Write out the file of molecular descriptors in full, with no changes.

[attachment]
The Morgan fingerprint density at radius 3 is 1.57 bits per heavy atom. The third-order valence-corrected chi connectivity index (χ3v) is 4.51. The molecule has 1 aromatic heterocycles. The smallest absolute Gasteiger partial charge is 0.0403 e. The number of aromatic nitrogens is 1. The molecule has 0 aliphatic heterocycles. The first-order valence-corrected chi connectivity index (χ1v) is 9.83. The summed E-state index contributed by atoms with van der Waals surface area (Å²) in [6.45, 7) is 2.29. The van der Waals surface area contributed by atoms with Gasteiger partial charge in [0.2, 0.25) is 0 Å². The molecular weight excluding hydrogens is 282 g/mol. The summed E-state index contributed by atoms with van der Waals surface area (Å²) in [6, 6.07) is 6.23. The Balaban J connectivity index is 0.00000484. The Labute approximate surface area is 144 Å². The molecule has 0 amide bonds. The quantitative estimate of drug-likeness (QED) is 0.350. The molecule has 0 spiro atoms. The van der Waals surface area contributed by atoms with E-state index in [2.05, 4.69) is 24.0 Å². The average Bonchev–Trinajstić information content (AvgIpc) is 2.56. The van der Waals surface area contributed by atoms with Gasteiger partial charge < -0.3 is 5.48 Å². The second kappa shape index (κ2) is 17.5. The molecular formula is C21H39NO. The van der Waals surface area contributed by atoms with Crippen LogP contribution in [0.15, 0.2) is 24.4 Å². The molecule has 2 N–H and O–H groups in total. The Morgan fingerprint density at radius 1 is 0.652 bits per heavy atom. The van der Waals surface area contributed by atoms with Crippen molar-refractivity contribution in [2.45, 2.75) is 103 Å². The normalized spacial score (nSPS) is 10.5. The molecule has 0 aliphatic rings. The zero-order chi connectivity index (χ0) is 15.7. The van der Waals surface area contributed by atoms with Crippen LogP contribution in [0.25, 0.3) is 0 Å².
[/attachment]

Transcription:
The Morgan fingerprint density at radius 3 is 1.57 bits per heavy atom. The third-order valence-corrected chi connectivity index (χ3v) is 4.51. The molecule has 1 aromatic heterocycles. The smallest absolute Gasteiger partial charge is 0.0403 e. The number of aromatic nitrogens is 1. The molecule has 0 aliphatic heterocycles. The first-order valence-corrected chi connectivity index (χ1v) is 9.83. The summed E-state index contributed by atoms with van der Waals surface area (Å²) in [6.45, 7) is 2.29. The van der Waals surface area contributed by atoms with Gasteiger partial charge in [0.2, 0.25) is 0 Å². The molecular weight excluding hydrogens is 282 g/mol. The summed E-state index contributed by atoms with van der Waals surface area (Å²) in [6, 6.07) is 6.23. The Balaban J connectivity index is 0.00000484. The Labute approximate surface area is 144 Å². The molecule has 0 amide bonds. The quantitative estimate of drug-likeness (QED) is 0.350. The molecule has 0 spiro atoms. The van der Waals surface area contributed by atoms with E-state index in [2.05, 4.69) is 24.0 Å². The average Bonchev–Trinajstić information content (AvgIpc) is 2.56. The van der Waals surface area contributed by atoms with Gasteiger partial charge < -0.3 is 5.48 Å². The second kappa shape index (κ2) is 17.5. The molecular formula is C21H39NO. The van der Waals surface area contributed by atoms with Crippen LogP contribution in [0.15, 0.2) is 24.4 Å². The molecule has 2 N–H and O–H groups in total. The Morgan fingerprint density at radius 1 is 0.652 bits per heavy atom. The van der Waals surface area contributed by atoms with Crippen molar-refractivity contribution in [2.45, 2.75) is 103 Å². The normalized spacial score (nSPS) is 10.5. The molecule has 0 aliphatic rings. The zero-order chi connectivity index (χ0) is 15.7. The van der Waals surface area contributed by atoms with Crippen LogP contribution in [0.25, 0.3) is 0 Å².